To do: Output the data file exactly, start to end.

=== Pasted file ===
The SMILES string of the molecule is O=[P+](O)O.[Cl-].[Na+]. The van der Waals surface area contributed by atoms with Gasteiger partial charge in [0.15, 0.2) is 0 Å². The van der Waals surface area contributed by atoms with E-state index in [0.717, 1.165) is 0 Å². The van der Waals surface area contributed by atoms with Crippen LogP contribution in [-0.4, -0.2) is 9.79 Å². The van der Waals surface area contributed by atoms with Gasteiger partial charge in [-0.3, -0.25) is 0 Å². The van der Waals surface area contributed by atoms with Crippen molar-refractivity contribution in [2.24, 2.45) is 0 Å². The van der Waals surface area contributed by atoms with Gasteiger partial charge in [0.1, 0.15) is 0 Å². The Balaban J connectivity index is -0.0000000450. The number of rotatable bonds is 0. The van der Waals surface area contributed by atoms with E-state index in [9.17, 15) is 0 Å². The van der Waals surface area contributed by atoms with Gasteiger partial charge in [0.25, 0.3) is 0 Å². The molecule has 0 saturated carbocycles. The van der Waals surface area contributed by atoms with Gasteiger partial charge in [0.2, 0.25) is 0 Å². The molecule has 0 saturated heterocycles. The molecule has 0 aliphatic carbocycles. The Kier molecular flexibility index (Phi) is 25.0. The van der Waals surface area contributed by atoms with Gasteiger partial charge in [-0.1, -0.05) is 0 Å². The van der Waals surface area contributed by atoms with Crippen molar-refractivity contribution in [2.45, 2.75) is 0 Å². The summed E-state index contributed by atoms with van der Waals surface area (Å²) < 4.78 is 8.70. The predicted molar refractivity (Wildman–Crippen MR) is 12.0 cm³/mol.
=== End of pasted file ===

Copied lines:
The SMILES string of the molecule is O=[P+](O)O.[Cl-].[Na+]. The van der Waals surface area contributed by atoms with Gasteiger partial charge in [0.15, 0.2) is 0 Å². The van der Waals surface area contributed by atoms with E-state index in [0.717, 1.165) is 0 Å². The van der Waals surface area contributed by atoms with Crippen LogP contribution in [-0.4, -0.2) is 9.79 Å². The van der Waals surface area contributed by atoms with Gasteiger partial charge in [-0.3, -0.25) is 0 Å². The van der Waals surface area contributed by atoms with Crippen molar-refractivity contribution in [2.24, 2.45) is 0 Å². The van der Waals surface area contributed by atoms with Gasteiger partial charge in [0.1, 0.15) is 0 Å². The Balaban J connectivity index is -0.0000000450. The number of rotatable bonds is 0. The van der Waals surface area contributed by atoms with E-state index in [9.17, 15) is 0 Å². The van der Waals surface area contributed by atoms with Gasteiger partial charge in [0.25, 0.3) is 0 Å². The molecule has 0 saturated carbocycles. The van der Waals surface area contributed by atoms with Gasteiger partial charge in [0.2, 0.25) is 0 Å². The molecule has 0 saturated heterocycles. The molecule has 0 aliphatic carbocycles. The Kier molecular flexibility index (Phi) is 25.0. The van der Waals surface area contributed by atoms with Gasteiger partial charge in [-0.1, -0.05) is 0 Å². The van der Waals surface area contributed by atoms with Crippen molar-refractivity contribution in [2.45, 2.75) is 0 Å². The summed E-state index contributed by atoms with van der Waals surface area (Å²) < 4.78 is 8.70. The predicted molar refractivity (Wildman–Crippen MR) is 12.0 cm³/mol.